Could I-64 prove VDOT’s highway management is on the road to reform?

Could I-64 prove VDOT’s highway management is on the road to reform?
Widening work on I-64 between Williamsburg and Norfolk in 2010. (Source: Trevor Wrayton)

With traffic once again surging post a pandemic-triggered lull this spring, Virginia’s management of its multi-billion-dollar highway system will be critical to the commonwealth’s long-term recovery — as well as its coffers.

As the state seeks to keep its economy moving while reducing congestion, a new Virginia Department of Transportation study of the 320-mile long portion of Interstates 64 and 664 which it manages could prove the first test of a little-noticed provision in Gov. Ralph Northam’s transportation omnibus bill that took effect on July 1.

“The General Assembly is now on record telling VDOT the new direction they want to travel in by prioritizing transportation demand management, safety and increases to rail and transit service,” said Trip Pollard, senior attorney at the Southern Environmental Law Center. “We need to connect more jobs to less expensive and more sustainable forms of transportation than having to always get into your car and drive. This is the first corridor study taking place after this new statutory language is in effect, so it’s a significant opportunity to establish that vision.”

From purely paving to smart planning

Whereas past transportation officials have focused on congestion as an engineering problem — and consequently deployed road widening as their sole solution, a gradual cultural shift within VDOT, strengthened by the governor’s omnibus, has emphasized the importance of transportation demand management. A TDM lens takes a comprehensive, cost-effective approach to congestion by trying to help people better use existing infrastructure and providing alternatives to driving, such as mass transit, micromobility and more.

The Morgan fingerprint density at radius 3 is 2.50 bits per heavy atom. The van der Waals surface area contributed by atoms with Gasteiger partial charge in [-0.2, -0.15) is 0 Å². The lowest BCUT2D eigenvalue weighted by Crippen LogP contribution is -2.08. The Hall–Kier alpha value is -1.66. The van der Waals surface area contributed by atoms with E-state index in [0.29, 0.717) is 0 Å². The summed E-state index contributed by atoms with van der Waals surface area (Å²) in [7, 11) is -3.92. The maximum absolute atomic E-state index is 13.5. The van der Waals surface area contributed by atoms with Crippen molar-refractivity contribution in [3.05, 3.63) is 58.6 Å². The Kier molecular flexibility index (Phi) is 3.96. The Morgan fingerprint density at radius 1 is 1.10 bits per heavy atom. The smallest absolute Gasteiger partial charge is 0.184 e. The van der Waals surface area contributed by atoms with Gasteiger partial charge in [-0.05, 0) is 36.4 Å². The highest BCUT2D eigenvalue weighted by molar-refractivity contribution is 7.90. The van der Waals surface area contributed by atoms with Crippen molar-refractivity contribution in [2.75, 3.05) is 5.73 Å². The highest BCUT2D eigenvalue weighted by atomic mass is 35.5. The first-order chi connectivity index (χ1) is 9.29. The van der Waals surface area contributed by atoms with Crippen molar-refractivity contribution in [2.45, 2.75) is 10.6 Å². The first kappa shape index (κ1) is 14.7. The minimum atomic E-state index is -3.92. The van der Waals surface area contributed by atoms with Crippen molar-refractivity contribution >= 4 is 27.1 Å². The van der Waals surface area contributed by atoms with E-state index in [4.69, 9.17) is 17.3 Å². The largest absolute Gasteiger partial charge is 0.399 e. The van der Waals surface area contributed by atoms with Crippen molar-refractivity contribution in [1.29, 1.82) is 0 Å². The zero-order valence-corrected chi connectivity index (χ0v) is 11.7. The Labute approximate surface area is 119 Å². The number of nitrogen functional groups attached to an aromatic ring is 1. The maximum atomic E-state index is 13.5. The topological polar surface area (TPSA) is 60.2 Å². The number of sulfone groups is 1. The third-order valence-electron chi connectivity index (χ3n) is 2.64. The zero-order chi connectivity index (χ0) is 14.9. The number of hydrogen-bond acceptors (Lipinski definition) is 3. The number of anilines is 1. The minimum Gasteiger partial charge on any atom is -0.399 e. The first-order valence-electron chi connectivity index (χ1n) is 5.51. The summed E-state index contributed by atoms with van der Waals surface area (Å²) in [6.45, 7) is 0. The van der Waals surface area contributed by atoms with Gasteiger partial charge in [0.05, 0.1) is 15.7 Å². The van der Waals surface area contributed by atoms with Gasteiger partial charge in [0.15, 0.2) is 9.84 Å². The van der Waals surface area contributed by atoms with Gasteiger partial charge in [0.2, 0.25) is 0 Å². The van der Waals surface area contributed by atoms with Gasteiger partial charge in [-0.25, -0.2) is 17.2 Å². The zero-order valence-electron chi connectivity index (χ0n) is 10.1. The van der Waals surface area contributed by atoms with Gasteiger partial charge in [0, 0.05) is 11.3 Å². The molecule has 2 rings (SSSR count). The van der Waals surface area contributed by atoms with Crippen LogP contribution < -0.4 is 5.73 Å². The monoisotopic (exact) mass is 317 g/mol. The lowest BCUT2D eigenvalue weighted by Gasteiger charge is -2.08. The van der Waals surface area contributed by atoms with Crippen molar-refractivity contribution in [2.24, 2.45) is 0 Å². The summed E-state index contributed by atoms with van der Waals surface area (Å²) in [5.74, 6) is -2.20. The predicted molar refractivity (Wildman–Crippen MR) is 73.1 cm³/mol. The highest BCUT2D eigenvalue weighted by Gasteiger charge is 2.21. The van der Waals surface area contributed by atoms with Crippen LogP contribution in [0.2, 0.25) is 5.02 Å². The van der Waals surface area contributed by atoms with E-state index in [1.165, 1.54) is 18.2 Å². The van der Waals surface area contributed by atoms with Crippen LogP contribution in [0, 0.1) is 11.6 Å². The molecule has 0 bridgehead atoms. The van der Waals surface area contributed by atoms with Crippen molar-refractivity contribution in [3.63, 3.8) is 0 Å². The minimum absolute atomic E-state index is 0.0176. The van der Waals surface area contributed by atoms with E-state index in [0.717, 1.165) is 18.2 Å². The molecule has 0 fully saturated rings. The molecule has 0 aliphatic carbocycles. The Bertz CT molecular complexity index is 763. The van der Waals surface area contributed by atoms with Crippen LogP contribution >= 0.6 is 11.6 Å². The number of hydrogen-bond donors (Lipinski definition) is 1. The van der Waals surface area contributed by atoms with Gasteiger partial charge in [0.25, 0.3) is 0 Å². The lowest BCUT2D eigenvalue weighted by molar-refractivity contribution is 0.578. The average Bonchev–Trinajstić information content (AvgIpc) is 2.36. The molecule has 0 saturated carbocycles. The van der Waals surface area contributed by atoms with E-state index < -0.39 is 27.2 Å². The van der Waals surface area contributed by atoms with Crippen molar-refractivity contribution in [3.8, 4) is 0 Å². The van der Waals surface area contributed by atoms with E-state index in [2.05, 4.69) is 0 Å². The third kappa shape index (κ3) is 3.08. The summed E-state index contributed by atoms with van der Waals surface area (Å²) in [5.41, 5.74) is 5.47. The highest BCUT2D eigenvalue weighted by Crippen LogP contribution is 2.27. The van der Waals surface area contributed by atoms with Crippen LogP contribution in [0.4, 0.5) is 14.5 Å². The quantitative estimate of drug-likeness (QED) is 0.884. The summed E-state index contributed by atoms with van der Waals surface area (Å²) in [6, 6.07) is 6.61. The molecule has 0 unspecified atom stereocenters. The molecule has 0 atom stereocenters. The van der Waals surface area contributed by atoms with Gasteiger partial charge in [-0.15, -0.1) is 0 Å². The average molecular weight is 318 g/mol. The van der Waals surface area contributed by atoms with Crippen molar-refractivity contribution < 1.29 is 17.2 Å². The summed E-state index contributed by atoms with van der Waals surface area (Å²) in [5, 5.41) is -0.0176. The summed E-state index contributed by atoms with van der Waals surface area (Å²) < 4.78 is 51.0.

“We begin by looking at the least expensive options available which are typically operations upgrades and changes,” said Ben Mannell, assistant director of planning at VDOT and the project manager for the I-64 corridor study. Operations improvements typically entail minor tweaks to existing infrastructure such as faster towing of disabled vehicles, clearer signage and better lighting, for example — all relatively low-cost upgrades that can reduce the occurrence and severity of backups.

“Next we turn to multimodal solutions such as additional rail and transit service, adding park and rides and vanpools,” Mannell said. “It’s not just about your single-occupant vehicle. Capital improvements on the highway side like interstate widening are always our last choice. We can move more people in a bus so we should do it. That’s why we look first to multimodal solutions because they provide a wider range of travel options for folks that don’t have a vehicle and help better connect folks to jobs.”

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